Kaikōura is the only place on earth where the endangered Hutton's shearwater breed.


Kaikōura Peninsula is made of limestone and siltstone laid down beneath the sea about 60 million years ago – but it has been exposed to the elements for a mere 180,000 years. Once an island, it is now linked to the mainland by debris eroded from the Kaikōura mountains. These mountains are rising faster than any other mountains in New Zealand (10 mm per year) but erosion keeps their height fairly constant.

Periods of rapid uplift have formed the steep-sided promontories, ideal for pā sites, and have twisted the neatly layered limestone into unusual shapes. The relatively young rocks have been worn into many interesting forms by the pounding sea. In less active periods, the sea has cut large tidal platforms in the softer sandstone.

Offshore is a very deep underwater canyon system called the Hikurangi Trench. It comes unusually close to shore at Kaikōura, where it is known as the Kaikōura Canyon. The canyon floor collects sediments that will form tomorrow’s rocks and may appear in millions of years’ time as new mountains.

Marine life

Jutting out around 4 km from the shore and sculpted by numerous rocky headlands and small, semi-sheltered embayments, the peninsula presents a wide variety of aspects depending on the weather.

Rocky outcrops, wavecut mudstone platforms incised with guts and channels and tortured-looking limestone reefs are interspersed with boulder reefs and small, crescent-shaped, stony beaches. The reefs, so prominent at low tide, continue for hundreds of metres offshore, eventually breaking up into flat expanses of pebbles, which eventually terminate in sand and mud further offshore

The peninsula is a biological nodal point, a place where 'north meets south' or, more accurately, where 'warm meets cold'. Here, the distributions of typically northern and southern species overlap – the seaweeds show a strong southern affinity, while the animals show a warmer, more northern influence. Add to this the rich variety of intertidal and sub-tidal habitats, and you have one of the most biologically diverse locations of the entire east coast of the South Island.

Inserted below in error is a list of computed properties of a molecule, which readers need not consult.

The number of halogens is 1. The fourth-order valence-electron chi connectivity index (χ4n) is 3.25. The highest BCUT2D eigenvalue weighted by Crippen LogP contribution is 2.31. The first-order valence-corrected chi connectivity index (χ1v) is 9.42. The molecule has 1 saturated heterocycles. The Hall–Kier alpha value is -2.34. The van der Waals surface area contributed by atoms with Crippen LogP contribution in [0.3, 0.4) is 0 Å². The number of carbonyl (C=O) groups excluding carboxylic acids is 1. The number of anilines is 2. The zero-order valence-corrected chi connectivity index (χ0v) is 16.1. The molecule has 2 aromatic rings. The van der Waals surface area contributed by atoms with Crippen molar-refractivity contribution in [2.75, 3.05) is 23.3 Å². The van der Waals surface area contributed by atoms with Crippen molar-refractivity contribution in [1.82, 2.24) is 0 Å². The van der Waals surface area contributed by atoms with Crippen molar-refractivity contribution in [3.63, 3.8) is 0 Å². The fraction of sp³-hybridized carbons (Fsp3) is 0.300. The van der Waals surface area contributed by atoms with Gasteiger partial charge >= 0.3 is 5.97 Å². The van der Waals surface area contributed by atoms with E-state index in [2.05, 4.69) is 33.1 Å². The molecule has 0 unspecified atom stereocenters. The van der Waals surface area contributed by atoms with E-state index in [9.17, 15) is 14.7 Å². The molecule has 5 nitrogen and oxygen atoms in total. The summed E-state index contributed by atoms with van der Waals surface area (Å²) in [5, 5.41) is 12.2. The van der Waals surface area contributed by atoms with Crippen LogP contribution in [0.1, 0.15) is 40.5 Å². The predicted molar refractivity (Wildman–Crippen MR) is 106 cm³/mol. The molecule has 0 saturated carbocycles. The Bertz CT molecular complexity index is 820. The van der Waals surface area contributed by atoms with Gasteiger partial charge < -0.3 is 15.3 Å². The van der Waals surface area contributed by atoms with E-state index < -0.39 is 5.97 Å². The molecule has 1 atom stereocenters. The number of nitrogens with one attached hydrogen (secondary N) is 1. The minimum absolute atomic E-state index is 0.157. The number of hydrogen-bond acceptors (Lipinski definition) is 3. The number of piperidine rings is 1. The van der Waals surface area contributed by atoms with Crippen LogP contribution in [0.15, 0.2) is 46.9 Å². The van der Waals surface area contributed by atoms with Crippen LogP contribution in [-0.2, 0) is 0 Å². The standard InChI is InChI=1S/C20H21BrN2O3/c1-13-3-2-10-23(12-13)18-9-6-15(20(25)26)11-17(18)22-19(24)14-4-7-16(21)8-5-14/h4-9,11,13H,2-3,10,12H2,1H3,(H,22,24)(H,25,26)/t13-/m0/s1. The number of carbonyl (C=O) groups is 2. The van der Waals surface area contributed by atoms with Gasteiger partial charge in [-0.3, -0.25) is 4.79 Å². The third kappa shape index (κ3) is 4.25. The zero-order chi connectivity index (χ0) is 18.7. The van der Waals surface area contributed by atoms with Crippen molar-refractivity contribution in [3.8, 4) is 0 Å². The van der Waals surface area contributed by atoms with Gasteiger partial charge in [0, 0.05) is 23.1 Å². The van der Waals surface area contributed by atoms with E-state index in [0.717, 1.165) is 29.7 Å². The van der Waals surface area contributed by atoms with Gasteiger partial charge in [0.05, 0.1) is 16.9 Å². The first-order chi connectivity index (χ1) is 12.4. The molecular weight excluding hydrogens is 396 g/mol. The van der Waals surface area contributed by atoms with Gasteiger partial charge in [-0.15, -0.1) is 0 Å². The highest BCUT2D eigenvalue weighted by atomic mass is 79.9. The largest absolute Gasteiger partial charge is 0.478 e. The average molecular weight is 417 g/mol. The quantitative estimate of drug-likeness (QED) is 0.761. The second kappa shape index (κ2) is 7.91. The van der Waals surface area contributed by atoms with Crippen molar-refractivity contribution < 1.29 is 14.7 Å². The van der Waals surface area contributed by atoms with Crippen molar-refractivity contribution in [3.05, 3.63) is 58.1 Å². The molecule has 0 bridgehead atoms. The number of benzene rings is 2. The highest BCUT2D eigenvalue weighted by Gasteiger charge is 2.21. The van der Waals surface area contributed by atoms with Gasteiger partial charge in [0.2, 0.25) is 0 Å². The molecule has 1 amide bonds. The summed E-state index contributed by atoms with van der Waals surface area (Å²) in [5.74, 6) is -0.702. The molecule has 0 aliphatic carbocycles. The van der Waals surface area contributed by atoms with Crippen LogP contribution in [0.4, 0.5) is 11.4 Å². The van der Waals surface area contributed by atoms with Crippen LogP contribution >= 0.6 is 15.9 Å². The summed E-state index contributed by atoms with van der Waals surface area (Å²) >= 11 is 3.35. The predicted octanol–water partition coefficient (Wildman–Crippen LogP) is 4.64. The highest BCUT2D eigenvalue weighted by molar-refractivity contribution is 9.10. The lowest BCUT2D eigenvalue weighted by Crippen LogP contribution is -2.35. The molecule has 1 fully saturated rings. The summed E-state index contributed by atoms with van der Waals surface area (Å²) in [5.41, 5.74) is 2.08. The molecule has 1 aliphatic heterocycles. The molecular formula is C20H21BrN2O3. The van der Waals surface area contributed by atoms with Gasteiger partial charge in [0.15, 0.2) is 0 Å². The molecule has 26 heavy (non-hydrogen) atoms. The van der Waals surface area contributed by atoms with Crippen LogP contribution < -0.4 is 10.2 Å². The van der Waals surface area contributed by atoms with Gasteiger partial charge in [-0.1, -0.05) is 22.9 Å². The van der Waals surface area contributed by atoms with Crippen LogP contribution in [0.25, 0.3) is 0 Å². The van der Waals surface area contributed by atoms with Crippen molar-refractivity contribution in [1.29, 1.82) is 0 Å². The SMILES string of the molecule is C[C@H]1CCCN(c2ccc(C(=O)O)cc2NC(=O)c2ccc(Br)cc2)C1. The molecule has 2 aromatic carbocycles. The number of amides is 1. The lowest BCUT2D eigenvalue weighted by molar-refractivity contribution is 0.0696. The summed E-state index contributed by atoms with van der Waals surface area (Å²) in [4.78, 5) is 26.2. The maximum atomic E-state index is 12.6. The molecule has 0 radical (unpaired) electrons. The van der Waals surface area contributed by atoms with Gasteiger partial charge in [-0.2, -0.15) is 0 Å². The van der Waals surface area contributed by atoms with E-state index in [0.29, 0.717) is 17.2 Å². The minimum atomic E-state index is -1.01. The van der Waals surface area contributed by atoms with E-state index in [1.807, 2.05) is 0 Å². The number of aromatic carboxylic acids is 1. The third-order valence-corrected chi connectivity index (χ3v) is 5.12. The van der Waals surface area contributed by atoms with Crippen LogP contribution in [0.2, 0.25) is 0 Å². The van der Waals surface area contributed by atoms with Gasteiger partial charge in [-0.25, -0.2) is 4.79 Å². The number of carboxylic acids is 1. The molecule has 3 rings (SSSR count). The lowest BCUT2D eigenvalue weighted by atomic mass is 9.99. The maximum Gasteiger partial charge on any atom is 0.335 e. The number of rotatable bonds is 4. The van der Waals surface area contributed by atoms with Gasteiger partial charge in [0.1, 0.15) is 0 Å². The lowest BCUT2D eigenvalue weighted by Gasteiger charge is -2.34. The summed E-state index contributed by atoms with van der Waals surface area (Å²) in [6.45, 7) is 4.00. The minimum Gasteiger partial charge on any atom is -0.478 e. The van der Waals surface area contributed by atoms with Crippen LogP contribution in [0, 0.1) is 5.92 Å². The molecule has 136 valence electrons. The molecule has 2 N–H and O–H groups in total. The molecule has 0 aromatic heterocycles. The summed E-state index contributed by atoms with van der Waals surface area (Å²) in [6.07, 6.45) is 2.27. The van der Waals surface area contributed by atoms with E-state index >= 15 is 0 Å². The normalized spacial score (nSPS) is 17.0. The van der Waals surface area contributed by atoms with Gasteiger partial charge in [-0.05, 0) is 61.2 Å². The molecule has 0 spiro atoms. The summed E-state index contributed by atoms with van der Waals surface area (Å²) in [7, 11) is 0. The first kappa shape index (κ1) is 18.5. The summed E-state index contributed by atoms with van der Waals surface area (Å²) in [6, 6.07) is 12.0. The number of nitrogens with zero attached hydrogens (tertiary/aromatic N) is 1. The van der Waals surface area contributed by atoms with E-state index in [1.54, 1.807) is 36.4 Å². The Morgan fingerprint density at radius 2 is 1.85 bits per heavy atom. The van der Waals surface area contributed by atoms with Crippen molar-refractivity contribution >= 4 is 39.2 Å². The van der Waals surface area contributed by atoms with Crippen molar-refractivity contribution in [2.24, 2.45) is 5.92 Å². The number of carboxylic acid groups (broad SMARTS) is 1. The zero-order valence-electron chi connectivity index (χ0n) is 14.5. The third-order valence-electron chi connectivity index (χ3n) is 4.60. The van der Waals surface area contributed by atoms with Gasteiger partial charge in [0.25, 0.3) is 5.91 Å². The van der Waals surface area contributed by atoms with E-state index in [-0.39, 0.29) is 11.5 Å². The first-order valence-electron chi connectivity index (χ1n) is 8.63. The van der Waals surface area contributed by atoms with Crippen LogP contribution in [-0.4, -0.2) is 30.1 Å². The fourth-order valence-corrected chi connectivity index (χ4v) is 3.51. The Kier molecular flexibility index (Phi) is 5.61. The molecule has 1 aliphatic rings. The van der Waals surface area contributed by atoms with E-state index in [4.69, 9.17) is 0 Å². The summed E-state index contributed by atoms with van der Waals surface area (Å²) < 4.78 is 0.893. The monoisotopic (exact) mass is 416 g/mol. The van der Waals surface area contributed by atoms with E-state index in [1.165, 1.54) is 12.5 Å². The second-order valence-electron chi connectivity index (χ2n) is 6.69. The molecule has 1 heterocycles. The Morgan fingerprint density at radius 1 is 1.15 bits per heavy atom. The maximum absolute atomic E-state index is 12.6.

Firmly anchored to the rocks, bull kelp forms a distinctive fringe along the low-tide mark, its dense mass of leathery fronds swirling snake-like in the waves. Kelp and numerous other seaweeds thrive in the pulsating light zone of Kaikōura’s nutrient-rich coastal waters and, along with phytoplankton (microscopic plants), form the beginning of the marine food chain.

Koura (crayfish) shelter in rocky crevices and under boulders around much of the peninsula; these are some of Kaikōura’s best known marine creatures and lend their name to the town. Ranging from barnacles, limpets and crabs to paua, sponges and fish, the multitude of marine animals found at Kaikōura Peninsula is simply remarkable.

Hutton's shearwater colony

This colony, adjacent to the walkway, provides a sanctuary for these unique birds and a special opportunity for visitors to experience the delight of an active sea bird colony, especially at night when the birds return from feeding at sea.

Thee 500 m long, state-of-the-art predator-proof fence keeps out introduced mammals such as rats, cats, possums and stoats as these burrow-nesting birds are particularly vulnerable to predators.

More about Hutton's shearwater/Kaikōura tītī.

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